A truss is a triangular brace which supports the weight of a roof. In its basic form, it consists of two sloping rafters and one flat joist, though there are variants that support beams while featuring interesting angles.
Robert Young Architects
The joist is that the flat beam of a truss; the rafters form the vertical peak. This ceiling that is spacious open showcases truss construction.
J. Grant Design Studio
Look up, and you’ll observe that the rough-hewn posts used to form this truss construction still possess the first mortise holes.
Noticeably thick beams have been used in this timber-framed truss. The strength is essential in a place which experiences heavy snow.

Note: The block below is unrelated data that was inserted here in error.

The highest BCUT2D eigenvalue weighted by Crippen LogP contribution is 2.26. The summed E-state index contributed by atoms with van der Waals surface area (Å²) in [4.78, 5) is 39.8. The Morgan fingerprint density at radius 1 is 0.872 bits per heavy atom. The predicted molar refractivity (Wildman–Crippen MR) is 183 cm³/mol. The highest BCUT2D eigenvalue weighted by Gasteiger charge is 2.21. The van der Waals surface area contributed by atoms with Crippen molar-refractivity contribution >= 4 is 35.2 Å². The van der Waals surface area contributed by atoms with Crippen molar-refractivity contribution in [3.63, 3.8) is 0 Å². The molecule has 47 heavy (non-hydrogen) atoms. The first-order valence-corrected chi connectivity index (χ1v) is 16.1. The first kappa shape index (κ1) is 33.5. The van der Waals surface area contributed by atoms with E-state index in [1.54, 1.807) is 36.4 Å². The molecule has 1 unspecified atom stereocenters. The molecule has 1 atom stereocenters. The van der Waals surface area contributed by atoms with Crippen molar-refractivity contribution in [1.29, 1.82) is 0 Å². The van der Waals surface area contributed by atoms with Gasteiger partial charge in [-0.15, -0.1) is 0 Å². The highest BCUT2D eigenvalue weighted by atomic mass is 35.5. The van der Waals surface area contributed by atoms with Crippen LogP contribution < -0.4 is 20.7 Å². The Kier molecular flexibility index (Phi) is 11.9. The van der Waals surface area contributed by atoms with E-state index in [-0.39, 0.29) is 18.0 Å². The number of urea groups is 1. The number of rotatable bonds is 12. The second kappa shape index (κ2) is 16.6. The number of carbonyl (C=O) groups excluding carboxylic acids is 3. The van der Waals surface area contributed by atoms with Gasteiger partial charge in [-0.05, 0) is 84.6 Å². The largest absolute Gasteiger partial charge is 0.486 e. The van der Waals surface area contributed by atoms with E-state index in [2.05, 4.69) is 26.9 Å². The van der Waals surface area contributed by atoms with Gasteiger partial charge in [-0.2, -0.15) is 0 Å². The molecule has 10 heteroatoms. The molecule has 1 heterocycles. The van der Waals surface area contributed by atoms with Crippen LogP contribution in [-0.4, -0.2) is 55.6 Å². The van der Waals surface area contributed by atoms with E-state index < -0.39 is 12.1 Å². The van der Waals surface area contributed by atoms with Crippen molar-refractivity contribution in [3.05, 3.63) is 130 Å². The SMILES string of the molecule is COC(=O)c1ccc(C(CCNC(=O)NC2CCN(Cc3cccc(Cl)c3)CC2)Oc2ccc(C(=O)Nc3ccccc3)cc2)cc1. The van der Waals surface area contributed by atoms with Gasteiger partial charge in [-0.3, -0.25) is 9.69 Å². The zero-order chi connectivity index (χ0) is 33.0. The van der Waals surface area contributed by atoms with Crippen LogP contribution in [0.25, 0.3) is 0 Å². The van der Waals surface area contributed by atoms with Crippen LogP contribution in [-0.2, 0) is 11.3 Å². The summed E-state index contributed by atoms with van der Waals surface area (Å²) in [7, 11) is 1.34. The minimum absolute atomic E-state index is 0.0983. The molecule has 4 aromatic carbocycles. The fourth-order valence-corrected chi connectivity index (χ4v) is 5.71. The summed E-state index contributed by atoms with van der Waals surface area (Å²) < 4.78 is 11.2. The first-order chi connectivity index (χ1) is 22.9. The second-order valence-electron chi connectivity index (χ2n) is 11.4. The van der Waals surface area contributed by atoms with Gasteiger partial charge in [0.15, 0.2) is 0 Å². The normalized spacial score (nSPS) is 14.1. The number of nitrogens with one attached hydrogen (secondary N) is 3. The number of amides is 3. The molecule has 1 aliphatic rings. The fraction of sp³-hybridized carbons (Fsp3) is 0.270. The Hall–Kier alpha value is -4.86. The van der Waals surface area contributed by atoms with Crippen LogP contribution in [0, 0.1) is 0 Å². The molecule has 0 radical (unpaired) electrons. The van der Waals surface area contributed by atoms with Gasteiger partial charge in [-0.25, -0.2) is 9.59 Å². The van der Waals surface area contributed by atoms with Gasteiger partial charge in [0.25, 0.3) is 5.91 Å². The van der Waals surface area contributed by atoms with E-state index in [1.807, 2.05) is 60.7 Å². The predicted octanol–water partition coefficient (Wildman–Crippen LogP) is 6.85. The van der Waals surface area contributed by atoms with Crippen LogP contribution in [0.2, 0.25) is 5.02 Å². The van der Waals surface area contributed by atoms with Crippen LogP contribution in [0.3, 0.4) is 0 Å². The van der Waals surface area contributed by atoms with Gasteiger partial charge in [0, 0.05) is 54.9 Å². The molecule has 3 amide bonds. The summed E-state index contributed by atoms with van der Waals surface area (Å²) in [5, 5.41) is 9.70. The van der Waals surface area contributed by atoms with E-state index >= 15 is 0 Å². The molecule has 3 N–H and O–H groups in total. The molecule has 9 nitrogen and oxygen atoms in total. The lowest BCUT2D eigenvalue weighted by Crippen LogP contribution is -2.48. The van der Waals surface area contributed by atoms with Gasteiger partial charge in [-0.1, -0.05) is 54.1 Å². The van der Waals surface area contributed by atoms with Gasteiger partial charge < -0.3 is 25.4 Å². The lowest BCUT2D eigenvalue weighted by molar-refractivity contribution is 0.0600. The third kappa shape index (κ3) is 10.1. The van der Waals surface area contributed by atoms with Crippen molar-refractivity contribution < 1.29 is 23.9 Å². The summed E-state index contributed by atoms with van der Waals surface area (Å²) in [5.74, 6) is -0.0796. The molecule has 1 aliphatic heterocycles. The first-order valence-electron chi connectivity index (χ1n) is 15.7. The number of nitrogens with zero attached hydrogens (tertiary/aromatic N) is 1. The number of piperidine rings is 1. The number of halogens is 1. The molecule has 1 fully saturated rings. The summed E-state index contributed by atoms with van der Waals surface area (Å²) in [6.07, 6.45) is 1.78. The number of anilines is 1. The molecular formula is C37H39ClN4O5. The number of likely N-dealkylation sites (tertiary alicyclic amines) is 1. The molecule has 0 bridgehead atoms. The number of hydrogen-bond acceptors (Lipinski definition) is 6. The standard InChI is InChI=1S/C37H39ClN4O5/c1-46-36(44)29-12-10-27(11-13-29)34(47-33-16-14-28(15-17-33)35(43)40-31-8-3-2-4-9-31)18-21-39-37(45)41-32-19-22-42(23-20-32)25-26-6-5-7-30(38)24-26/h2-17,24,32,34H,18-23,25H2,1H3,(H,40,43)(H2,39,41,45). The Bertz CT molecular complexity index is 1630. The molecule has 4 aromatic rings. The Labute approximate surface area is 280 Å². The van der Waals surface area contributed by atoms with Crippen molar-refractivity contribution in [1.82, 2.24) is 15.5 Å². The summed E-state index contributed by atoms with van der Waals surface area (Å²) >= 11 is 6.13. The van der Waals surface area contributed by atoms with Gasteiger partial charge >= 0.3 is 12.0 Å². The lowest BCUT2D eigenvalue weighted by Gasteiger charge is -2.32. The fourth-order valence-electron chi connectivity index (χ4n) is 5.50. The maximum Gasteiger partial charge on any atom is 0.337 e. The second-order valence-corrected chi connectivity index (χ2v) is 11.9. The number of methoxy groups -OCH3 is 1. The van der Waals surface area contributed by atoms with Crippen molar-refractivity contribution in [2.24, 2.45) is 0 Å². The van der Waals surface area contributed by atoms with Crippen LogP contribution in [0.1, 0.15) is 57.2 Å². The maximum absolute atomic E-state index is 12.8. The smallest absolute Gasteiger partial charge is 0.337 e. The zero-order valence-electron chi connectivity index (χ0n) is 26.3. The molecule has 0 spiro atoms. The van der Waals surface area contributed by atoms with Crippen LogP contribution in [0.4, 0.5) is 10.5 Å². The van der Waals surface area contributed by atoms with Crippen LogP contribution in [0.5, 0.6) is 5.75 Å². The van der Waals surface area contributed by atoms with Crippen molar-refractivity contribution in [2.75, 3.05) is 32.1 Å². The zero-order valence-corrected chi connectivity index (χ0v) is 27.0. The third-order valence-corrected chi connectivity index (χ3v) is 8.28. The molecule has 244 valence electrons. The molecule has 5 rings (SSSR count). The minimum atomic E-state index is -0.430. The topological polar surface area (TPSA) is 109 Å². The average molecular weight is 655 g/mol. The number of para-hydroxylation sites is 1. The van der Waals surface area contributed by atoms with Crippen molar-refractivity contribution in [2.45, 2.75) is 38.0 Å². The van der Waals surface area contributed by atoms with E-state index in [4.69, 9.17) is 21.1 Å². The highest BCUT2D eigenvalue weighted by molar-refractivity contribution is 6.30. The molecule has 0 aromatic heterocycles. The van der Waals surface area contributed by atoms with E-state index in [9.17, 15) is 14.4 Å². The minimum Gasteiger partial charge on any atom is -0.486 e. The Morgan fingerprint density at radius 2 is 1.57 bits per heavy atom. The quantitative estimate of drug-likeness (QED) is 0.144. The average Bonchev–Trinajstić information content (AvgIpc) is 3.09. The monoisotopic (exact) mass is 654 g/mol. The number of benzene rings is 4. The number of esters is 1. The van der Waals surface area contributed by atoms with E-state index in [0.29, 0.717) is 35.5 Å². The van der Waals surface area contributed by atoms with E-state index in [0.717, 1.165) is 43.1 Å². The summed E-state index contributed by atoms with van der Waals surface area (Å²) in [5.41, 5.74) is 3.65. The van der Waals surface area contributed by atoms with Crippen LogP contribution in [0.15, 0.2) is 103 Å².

Goring & Straja Architects
Raw framing exposes the trusses before the wallboard which would normally insure them was put into place.
Vanni Archive/Architectural Photography
Gluing numerous boards together instead of having one good beam increases the total strength of a truss.
An arch is among the strongest and most attractive structures it is possible to build using truss building techniques.
These trusses may look cosmetic, but they nevertheless hold function their structural purpose. The design and weight load was determined by a complicated mathematical equation with span, pitch, increase, length and materials.
Doreen Le May Madden – Lux Lighting Design
One of numerous versions of truss layout, scissor trusses are just as powerful as the more familiar versions.
Discover the Language of Trusses in Design | Browse more truss photos